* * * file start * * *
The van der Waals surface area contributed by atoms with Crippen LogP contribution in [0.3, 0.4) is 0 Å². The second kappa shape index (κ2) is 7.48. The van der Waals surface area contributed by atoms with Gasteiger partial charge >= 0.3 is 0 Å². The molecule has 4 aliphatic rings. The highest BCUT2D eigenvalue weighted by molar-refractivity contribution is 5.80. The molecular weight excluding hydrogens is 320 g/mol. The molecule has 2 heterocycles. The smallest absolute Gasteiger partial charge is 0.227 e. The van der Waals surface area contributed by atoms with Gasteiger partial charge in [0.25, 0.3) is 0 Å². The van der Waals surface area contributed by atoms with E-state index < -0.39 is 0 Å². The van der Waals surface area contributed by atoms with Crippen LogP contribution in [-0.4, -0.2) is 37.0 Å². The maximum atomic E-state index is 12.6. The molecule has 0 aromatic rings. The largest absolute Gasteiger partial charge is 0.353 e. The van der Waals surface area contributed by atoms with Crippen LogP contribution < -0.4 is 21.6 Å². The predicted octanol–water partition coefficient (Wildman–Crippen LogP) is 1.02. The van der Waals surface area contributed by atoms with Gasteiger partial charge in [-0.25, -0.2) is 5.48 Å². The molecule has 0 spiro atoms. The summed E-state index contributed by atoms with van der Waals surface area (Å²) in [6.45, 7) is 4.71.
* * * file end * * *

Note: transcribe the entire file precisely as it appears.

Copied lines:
The van der Waals surface area contributed by atoms with Crippen LogP contribution in [0.3, 0.4) is 0 Å². The second kappa shape index (κ2) is 7.48. The van der Waals surface area contributed by atoms with Gasteiger partial charge >= 0.3 is 0 Å². The molecule has 4 aliphatic rings. The highest BCUT2D eigenvalue weighted by molar-refractivity contribution is 5.80. The molecular weight excluding hydrogens is 320 g/mol. The molecule has 2 heterocycles. The smallest absolute Gasteiger partial charge is 0.227 e. The van der Waals surface area contributed by atoms with Gasteiger partial charge in [0.25, 0.3) is 0 Å². The van der Waals surface area contributed by atoms with E-state index < -0.39 is 0 Å². The van der Waals surface area contributed by atoms with Crippen LogP contribution in [-0.4, -0.2) is 37.0 Å². The maximum atomic E-state index is 12.6. The molecule has 0 aromatic rings. The largest absolute Gasteiger partial charge is 0.353 e. The van der Waals surface area contributed by atoms with Crippen LogP contribution < -0.4 is 21.6 Å². The predicted octanol–water partition coefficient (Wildman–Crippen LogP) is 1.02. The van der Waals surface area contributed by atoms with Gasteiger partial charge in [-0.25, -0.2) is 5.48 Å². The molecule has 0 spiro atoms. The summed E-state index contributed by atoms with van der Waals surface area (Å²) in [6.45, 7) is 4.71.